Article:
What is the best product to re-paint external stone windowsill
I live in a back to back victorian terrace.
It has stone windowsills/ lintels that need sanding and re-painting.
The old black coloured paint is bubbled and falking away.
The lintesl are in great condition and just need re-painting.
What do i re-paint them with?
What is the best product please?
I'd like it in keeping with the original stone which is a cream ish colour?
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Re: what is the best product to re-paint external stone...
As any good stone mason knows, painting stone is NOT RECOMMENDED! Stone has a natural beauty and durability that cant really be improved upon. Its my opinion that paint on stone or brick usually looks horrible. Especially when the paint gets old and begins to deteriorate. Stone is a natural material used in building for thousands of years. It is strong, durable, insulating from heat and cold and allows the structure to "breathe" while keeping out moisture and preventing condensation. Painting stone stops its ability to "breathe" and effectively closes its pores, which can cause condensation inside walls, break down the stone's surface molecules and premature erosion.
I would recommend power washing or sand blasting the surface to remove the old paint. Then carefully apply a waterproofer / sealant made for exterior use and stone in particular. This will protect your stone window sills and lentils from harsh elements like acid rain, bird poop and ice while allowing the structure to breathe and look beautiful naturally for decades to come.
I would not recommend sanding as this might change the surface of your stone and leave unsightly scratches and uneven surfaces.
You can look online for solutions by googling "stone waterproofing" and "stone cleaning" before deciding what is best for you. I highly recommend NOT painting exterior stone. Here are a few helpful results I have found.
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Well here is a tip that im shure you will enjoy!
How to patch a hole in your wall !
Don,t worry about cutting from stud to stud so you have something to screw too, just cut out a piece of sheetrock alittle larger then your hole ,
Then take your cut sheetrock piece and put it over the hole!
Then take a pencil and trace the cut sheetrock over the hole
Then cut out the hole to the size of the traced piece of sheetrock
OK here comes the fun part: Take 2 larger wooden paint mixing sticks (you can get them at any paint store , sherwin williams,ben moore, home,depot , sears, wallmart,lowes..you get the idea! and there always free so stock up for future holes,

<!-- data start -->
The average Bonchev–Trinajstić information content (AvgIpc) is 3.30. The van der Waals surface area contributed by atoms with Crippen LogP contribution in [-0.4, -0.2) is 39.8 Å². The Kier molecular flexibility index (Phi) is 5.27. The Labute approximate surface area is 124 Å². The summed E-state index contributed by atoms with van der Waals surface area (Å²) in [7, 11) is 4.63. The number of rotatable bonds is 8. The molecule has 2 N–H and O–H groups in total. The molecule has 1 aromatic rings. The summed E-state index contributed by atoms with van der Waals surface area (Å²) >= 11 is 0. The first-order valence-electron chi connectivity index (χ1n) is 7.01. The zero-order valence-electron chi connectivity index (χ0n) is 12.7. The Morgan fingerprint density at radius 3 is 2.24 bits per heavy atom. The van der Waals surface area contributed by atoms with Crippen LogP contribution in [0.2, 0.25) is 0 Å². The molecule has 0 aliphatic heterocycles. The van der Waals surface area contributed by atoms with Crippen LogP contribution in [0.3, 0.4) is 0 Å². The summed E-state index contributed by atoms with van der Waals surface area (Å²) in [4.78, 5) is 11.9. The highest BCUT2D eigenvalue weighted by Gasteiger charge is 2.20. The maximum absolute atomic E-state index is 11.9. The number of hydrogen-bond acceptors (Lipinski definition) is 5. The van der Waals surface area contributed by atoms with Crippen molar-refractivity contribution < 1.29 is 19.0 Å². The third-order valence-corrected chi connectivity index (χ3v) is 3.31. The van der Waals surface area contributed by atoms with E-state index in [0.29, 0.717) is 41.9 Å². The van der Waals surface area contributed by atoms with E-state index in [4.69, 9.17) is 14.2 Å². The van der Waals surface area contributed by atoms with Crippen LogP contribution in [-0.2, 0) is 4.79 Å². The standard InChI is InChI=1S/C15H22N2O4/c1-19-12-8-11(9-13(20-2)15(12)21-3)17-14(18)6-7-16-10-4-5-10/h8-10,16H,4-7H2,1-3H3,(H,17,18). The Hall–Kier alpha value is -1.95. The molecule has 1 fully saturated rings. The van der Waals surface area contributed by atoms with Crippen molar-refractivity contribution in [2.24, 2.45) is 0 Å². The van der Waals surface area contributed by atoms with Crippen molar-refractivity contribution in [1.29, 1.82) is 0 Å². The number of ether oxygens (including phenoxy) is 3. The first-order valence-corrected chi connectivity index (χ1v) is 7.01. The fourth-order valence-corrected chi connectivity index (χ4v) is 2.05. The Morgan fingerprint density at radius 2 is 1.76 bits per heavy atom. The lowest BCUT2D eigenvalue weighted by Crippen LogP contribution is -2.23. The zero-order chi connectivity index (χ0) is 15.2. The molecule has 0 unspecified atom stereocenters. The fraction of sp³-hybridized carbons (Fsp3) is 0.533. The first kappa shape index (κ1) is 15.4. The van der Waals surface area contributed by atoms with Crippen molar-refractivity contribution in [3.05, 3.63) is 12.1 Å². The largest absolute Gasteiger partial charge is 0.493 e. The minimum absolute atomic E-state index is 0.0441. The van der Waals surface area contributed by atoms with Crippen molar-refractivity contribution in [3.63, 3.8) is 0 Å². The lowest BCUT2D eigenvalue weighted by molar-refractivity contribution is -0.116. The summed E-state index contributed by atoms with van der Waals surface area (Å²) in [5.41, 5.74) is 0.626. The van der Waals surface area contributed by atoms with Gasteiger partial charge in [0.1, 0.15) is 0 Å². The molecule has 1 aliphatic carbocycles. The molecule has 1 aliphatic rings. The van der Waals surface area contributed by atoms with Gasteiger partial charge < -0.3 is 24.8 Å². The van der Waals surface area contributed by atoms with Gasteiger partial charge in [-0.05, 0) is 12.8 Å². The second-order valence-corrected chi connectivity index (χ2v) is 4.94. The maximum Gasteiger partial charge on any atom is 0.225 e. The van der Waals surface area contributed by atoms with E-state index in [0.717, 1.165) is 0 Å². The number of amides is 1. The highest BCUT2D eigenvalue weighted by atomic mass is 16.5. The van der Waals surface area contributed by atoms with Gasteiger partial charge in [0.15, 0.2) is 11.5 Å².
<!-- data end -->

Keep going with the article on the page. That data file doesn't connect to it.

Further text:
Now take one stick and put it into the hole so that both top and bottom of the stick are equal lengths so that you can put 1 screw countersunk on both ends from the wall side ...what that screw is doing is making a secur backing for you to screw your cut piece of sheetrock to! ...but one is not enough so get that 2nd paint stick out and stick that also behind the wall and screw it from outside at top and bottom ...now your ready to screw that piece of sheetrock to the painsticks ..after thats done just tape and spackle ...once you try this you will always use this technique ,,GUARANTEED!..good luck and happy repairs, glenn
There are two different belts that have come on this machine, it depends on the year and the electrical rating. One is a round orange polyurethane belt, and the other is a v belt. You can buy them from industrialpaintmachinery.com
I assume you mean you want to clean the belt itself? You can use a rubber stick made for this. It looks and smells like a giant pencil eraser, about 1 inch square and about 10 inches long. However, if the belt is clogged with melted paint, that won't do much - but a stiff wire brush works OK. If the wire brush doesn't work, get a new belt. You can avoid the melted paint buildup (or at least reduce it) if you keep the sander moving rapidly over the surface, and use a good quality scraper to remove as much paint as possible before sanding. Good luck!
Shane, it's not the sander that is the problem. This is a difficult machine to use, even for those who have been in the trade for years. The trick is to keep the head moving, and apply vary little pressure. Sorry I didn't find you sooner, but I just found this site 2 weeks ago.I'm sure you have already painted by now but your best bet would be to purchase a manual pole sander. If you have any other drywall questions, or know anyone who does, feel free to ask.
You did not specify how the sanding discs are meant to be attached to your sander's backing pad. My experience with this type of problem is material from the sanding process builds up on the backing pad and does not allow the sanding discs to adhere properly.
If you have a velcro type system, clean the hooks on the sander's backing bad by soaking the pad's face in a plate of paint thinner for 20 to 30 minutes then use a wire brush to remove the rest of the paint physically.
For adhesive pads clean the sander's backing pad surface with denatured alcohol. Do not use isopropryl or rubbing alcohol as this may not be 100% alcohol and could contain a lubricant like glycerin. When the sander's backing pad is completely dry and clean it will hold adhesive backed pads fine.
Flaky paint is best scraped off before sanding, use a wide putty knife or a paint scaper to remove large flakes before sanding. This will minimize airborne dust and cleanup.
For best results with adhesives, always keep your surfaces clean!
Good luck and happy sanding! Michael Mittelsdorf
try using unsanded grout. you may want to use a bonding agent to make sure it sticks. home depot or lowes. If you want a rougher finish use sanded grout. You should scrape surface down to bare stone. Some times a heat gun will loosen the paint. Use a mask as the paint may contain lead.